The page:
The Crepeaus in 1927ish. My mother is the little girl.
I've been doing a little bit of this, a little bit of that lately, at the temperatures soared and I prepare for my father in law to return home after his stroke.
In June, I start my online course at Arthasbasca, Heritage Studies, intro to Heritage, and the readings have been interesting. I'm also listening to Nana on the Internet. And to a series about the Invention of Childhood on BBC radio seven, which is a repeat from a few years ago.
Michael Morpurgo, a children's author wrote this series and it is interesting, indeed, it's essential listening (or reading) if one is to gain perspective on our own 'family values' whatever they may be. It is unlikely that they spun out of limbo - or that anything about them is original.
In the episode I just listened to, it is explained how as men left home to work raising family became a female thing and motherhood was elevated to idealized status, except that too much "mother" was deemed no good for boys past 5 so Public schools were invented to fill the gap. Masculinity was then defined, and holding in emotions and being good at sport was the measure of manhood.
Well, as I wrote in my story Looking for Mrs. Peel, www.tighsolas.ca/page745.html my father was public school educated, at St. Bees in Durham. He was a special case (or sorts) as he was born in Malaya to colonials and sent away at 5 to England where he didn't even see his parents at vacation time. My father told me this story: at school, where he did excell at sports and was captain of all the teams, another boy came up to him in admiration and said, "I wish I were you." He thought this odd, as he was MISERABLE.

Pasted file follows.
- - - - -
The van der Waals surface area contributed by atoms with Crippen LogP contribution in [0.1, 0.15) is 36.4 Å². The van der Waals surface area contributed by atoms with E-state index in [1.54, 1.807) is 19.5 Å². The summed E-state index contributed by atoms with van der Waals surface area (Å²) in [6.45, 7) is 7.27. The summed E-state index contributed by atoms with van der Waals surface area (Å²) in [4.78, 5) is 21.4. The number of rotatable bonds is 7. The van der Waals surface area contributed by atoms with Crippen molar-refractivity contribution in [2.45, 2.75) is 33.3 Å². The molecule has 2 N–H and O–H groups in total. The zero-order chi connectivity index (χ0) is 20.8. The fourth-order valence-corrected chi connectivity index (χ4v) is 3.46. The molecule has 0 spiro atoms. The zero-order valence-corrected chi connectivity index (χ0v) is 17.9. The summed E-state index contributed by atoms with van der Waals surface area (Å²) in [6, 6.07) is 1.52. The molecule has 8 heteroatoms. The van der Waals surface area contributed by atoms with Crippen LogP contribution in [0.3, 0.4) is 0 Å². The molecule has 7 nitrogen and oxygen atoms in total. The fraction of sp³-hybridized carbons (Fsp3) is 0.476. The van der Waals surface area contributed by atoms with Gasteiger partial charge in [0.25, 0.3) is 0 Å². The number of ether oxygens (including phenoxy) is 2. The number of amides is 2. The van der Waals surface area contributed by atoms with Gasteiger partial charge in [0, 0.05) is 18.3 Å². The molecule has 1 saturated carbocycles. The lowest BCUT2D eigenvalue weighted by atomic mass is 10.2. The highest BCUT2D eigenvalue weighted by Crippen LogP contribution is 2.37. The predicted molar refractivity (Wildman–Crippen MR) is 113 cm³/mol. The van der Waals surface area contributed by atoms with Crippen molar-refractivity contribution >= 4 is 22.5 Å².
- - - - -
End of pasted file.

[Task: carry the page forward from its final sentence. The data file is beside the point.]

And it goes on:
Mothers didn't like to do this, apparently, send their sons away, but they did it anyway, because, it seems, we tend to throw our instincts out the window when socializing our kids. We do what society says. (I guess it is safer this way.)
In the case of http://www.tighsolas.ca/ (and I am writing a book on this blog called Flo in the City based on the letters on the website from 1910 era) we're talking Scots here, Isle of Lewis Scots. Education was important to them, but public schools (which is to say private schools) were out of the question for their only son, Herb. It didn't really matter as the public school in Richmond, St. Francis Academy, was open to girls and boys and was a fine institution, one of the best, which had been affiliated with McGill university up until 1900.
My mother, at top, attended College Marguerite Bourgeoys, a private school set up to give classical educations to the female children of rich French Canadians. She also attended Sacred Heart. She was sent away to school, as well, if only to Pine Avenue from Sherbrooke Street West. She said her father often visited her, but her mother never. She had to talk on the phone to her.
My mother's education was aimed at making her the wife of a rich man, so she did not have the coping skills to be middle class. She had no idea how to save money. But her excellent education helped when she had to go to work, as a bilingual legal secretary.